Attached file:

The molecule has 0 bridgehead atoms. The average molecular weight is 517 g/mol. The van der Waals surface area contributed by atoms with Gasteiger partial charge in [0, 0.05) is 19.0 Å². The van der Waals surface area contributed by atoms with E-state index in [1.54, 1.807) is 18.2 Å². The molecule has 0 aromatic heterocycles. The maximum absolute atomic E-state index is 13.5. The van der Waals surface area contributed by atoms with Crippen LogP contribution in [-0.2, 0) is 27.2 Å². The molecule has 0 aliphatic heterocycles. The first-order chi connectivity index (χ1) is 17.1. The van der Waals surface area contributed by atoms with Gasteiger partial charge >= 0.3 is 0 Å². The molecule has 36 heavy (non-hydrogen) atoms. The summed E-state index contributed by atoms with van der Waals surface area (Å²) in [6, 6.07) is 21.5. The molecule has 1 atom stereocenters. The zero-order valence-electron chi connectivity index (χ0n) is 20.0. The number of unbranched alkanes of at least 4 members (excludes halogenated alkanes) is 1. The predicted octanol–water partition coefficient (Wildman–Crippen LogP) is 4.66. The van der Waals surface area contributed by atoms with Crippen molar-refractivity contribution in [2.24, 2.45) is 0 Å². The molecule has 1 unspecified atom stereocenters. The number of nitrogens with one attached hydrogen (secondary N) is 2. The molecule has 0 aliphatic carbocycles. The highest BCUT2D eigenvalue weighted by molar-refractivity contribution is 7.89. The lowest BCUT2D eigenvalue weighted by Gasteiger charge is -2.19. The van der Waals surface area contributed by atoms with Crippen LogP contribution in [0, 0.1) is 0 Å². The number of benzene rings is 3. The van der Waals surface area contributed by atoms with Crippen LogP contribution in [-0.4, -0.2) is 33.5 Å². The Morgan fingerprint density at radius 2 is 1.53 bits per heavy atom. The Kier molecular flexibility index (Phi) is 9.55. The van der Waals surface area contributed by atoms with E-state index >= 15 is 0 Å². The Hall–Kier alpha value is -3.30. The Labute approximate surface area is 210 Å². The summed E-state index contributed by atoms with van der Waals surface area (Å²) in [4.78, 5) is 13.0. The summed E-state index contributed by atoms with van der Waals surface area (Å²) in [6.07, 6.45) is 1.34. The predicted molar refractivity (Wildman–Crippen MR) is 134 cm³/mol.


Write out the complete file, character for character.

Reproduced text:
The molecule has 0 bridgehead atoms. The average molecular weight is 517 g/mol. The van der Waals surface area contributed by atoms with Gasteiger partial charge in [0, 0.05) is 19.0 Å². The van der Waals surface area contributed by atoms with E-state index in [1.54, 1.807) is 18.2 Å². The molecule has 0 aromatic heterocycles. The maximum absolute atomic E-state index is 13.5. The van der Waals surface area contributed by atoms with Crippen LogP contribution in [-0.2, 0) is 27.2 Å². The molecule has 0 aliphatic heterocycles. The first-order chi connectivity index (χ1) is 17.1. The van der Waals surface area contributed by atoms with Gasteiger partial charge >= 0.3 is 0 Å². The molecule has 36 heavy (non-hydrogen) atoms. The summed E-state index contributed by atoms with van der Waals surface area (Å²) in [6, 6.07) is 21.5. The molecule has 1 atom stereocenters. The zero-order valence-electron chi connectivity index (χ0n) is 20.0. The number of unbranched alkanes of at least 4 members (excludes halogenated alkanes) is 1. The predicted octanol–water partition coefficient (Wildman–Crippen LogP) is 4.66. The van der Waals surface area contributed by atoms with Crippen molar-refractivity contribution in [2.24, 2.45) is 0 Å². The molecule has 1 unspecified atom stereocenters. The number of nitrogens with one attached hydrogen (secondary N) is 2. The molecule has 0 aliphatic carbocycles. The highest BCUT2D eigenvalue weighted by molar-refractivity contribution is 7.89. The lowest BCUT2D eigenvalue weighted by Gasteiger charge is -2.19. The van der Waals surface area contributed by atoms with Crippen LogP contribution in [0, 0.1) is 0 Å². The number of benzene rings is 3. The van der Waals surface area contributed by atoms with Crippen LogP contribution in [-0.4, -0.2) is 33.5 Å². The Morgan fingerprint density at radius 2 is 1.53 bits per heavy atom. The Kier molecular flexibility index (Phi) is 9.55. The van der Waals surface area contributed by atoms with E-state index >= 15 is 0 Å². The Hall–Kier alpha value is -3.30. The Labute approximate surface area is 210 Å². The summed E-state index contributed by atoms with van der Waals surface area (Å²) in [4.78, 5) is 13.0. The summed E-state index contributed by atoms with van der Waals surface area (Å²) in [6.07, 6.45) is 1.34. The predicted molar refractivity (Wildman–Crippen MR) is 134 cm³/mol.